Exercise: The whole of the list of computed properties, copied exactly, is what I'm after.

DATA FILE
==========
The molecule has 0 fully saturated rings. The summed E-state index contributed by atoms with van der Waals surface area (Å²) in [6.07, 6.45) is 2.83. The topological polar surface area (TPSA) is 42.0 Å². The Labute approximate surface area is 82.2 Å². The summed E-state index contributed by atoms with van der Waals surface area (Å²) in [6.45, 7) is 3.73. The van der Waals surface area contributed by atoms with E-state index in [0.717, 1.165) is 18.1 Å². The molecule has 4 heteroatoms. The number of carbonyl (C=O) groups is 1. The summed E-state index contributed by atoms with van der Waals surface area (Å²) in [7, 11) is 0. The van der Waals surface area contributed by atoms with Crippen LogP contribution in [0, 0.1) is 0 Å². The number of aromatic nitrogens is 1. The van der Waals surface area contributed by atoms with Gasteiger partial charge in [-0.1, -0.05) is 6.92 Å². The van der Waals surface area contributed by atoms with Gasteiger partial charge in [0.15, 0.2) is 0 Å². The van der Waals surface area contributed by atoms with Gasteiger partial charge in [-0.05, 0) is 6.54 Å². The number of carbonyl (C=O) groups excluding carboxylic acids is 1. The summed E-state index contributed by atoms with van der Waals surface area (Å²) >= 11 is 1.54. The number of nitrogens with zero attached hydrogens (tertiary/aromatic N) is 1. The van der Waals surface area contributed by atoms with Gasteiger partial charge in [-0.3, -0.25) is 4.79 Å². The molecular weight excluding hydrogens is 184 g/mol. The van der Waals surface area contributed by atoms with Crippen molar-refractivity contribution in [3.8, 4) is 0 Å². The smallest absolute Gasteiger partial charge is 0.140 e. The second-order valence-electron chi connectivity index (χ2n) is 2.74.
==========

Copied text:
The molecule has 0 fully saturated rings. The summed E-state index contributed by atoms with van der Waals surface area (Å²) in [6.07, 6.45) is 2.83. The topological polar surface area (TPSA) is 42.0 Å². The Labute approximate surface area is 82.2 Å². The summed E-state index contributed by atoms with van der Waals surface area (Å²) in [6.45, 7) is 3.73. The van der Waals surface area contributed by atoms with E-state index in [0.717, 1.165) is 18.1 Å². The molecule has 4 heteroatoms. The number of carbonyl (C=O) groups is 1. The summed E-state index contributed by atoms with van der Waals surface area (Å²) in [7, 11) is 0. The van der Waals surface area contributed by atoms with Crippen LogP contribution in [0, 0.1) is 0 Å². The number of aromatic nitrogens is 1. The van der Waals surface area contributed by atoms with Gasteiger partial charge in [-0.1, -0.05) is 6.92 Å². The van der Waals surface area contributed by atoms with Gasteiger partial charge in [0.15, 0.2) is 0 Å². The van der Waals surface area contributed by atoms with Gasteiger partial charge in [-0.05, 0) is 6.54 Å². The number of carbonyl (C=O) groups excluding carboxylic acids is 1. The summed E-state index contributed by atoms with van der Waals surface area (Å²) >= 11 is 1.54. The number of nitrogens with zero attached hydrogens (tertiary/aromatic N) is 1. The van der Waals surface area contributed by atoms with Gasteiger partial charge in [-0.3, -0.25) is 4.79 Å². The molecular weight excluding hydrogens is 184 g/mol. The van der Waals surface area contributed by atoms with Crippen molar-refractivity contribution in [3.8, 4) is 0 Å². The smallest absolute Gasteiger partial charge is 0.140 e. The second-order valence-electron chi connectivity index (χ2n) is 2.74.